Measuring Tax Incidence: A Natural Experiment in the Hybrid Vehicle Market
This study measures the economic incidence of the hybrid vehicle tax credit implemented in the Energy Policy Act of 2005. By comparing hybrids to gasoline-powered counterparts as the credit is phased out and expires, we are able to isolate the impact of the credit on the market price of hybrid vehicles. We conclude that hybrid prices increase by $0.75 on average for every additional dollar of credit. Thus, the majority of the subsidy accrues to manufacturers, potentially encouraging producers to increase the variety and availability of hybrid models on the market.
|Date of creation:||Sep 2008|
|Publication status:||Published in Environmental Economics and Policy Studies, Vol. 10:2-4, Fall 2009, 101-107.|
|Contact details of provider:|| Phone: (508)793-3362|
Fax: (508) 793-3708
Web page: http://www.holycross.edu/departments/economics/website/
More information through EDIRC
References listed on IDEAS
Please report citation or reference errors to , or , if you are the registered author of the cited work, log in to your RePEc Author Service profile, click on "citations" and make appropriate adjustments.:
- Gallagher, Kelly Sims & Muehlegger, Erich, 2011.
"Giving green to get green? Incentives and consumer adoption of hybrid vehicle technology,"
Journal of Environmental Economics and Management,
Elsevier, vol. 61(1), pages 1-15, January.
- Gallagher, Kelly Sims & Muehlegger, Erich, 2008. "Giving Green to Get Green: Incentives and Consumer Adoption of Hybrid Vehicle Technology," Working Paper Series rwp08-009, Harvard University, John F. Kennedy School of Government.
- Kahn, Matthew E., 2007. "Do greens drive Hummers or hybrids? Environmental ideology as a determinant of consumer choice," Journal of Environmental Economics and Management, Elsevier, vol. 54(2), pages 129-145, September.
- Arie Beresteanu & Shanjun Li, 2011. "Gasoline Prices, Government Support, And The Demand For Hybrid Vehicles In The United States," International Economic Review, Department of Economics, University of Pennsylvania and Osaka University Institute of Social and Economic Research Association, vol. 52(1), pages 161-182, 02.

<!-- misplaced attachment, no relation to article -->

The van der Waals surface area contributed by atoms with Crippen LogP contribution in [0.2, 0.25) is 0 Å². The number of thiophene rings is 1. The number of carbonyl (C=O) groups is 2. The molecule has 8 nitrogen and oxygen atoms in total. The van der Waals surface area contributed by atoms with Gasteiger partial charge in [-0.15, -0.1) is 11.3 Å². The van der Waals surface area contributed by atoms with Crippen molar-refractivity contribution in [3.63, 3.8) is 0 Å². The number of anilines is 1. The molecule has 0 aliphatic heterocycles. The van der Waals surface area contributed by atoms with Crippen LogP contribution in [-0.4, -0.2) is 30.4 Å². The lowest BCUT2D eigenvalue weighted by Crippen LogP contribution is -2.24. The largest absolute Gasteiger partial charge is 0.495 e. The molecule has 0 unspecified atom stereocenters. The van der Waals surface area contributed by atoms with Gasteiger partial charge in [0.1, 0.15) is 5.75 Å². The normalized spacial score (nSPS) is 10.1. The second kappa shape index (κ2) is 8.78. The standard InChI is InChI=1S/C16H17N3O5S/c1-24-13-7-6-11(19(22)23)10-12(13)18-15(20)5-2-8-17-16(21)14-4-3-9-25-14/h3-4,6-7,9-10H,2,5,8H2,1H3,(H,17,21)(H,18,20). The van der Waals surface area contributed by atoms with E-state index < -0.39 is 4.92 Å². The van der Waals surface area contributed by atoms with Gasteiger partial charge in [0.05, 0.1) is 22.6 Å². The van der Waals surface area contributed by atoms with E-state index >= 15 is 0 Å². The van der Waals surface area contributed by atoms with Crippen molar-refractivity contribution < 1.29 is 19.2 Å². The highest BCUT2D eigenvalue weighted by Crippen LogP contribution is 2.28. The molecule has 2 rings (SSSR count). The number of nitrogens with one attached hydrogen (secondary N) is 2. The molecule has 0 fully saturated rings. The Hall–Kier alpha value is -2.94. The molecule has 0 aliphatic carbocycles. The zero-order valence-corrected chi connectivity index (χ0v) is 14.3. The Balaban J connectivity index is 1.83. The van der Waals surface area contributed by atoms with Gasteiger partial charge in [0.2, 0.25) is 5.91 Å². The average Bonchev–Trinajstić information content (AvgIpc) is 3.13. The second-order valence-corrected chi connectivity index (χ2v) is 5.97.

When requesting a correction, please mention this item's handle: RePEc:hcx:wpaper:0811. See general information about how to correct material in RePEc.
For technical questions regarding this item, or to correct its authors, title, abstract, bibliographic or download information, contact: (Victor Matheson)
If you have authored this item and are not yet registered with RePEc, we encourage you to do it here. This allows to link your profile to this item. It also allows you to accept potential citations to this item that we are uncertain about.
If references are entirely missing, you can add them using this form.
If the full references list an item that is present in RePEc, but the system did not link to it, you can help with this form.
If you know of missing items citing this one, you can help us creating those links by adding the relevant references in the same way as above, for each refering item. If you are a registered author of this item, you may also want to check the "citations" tab in your profile, as there may be some citations waiting for confirmation.
Please note that corrections may take a couple of weeks to filter through the various RePEc services.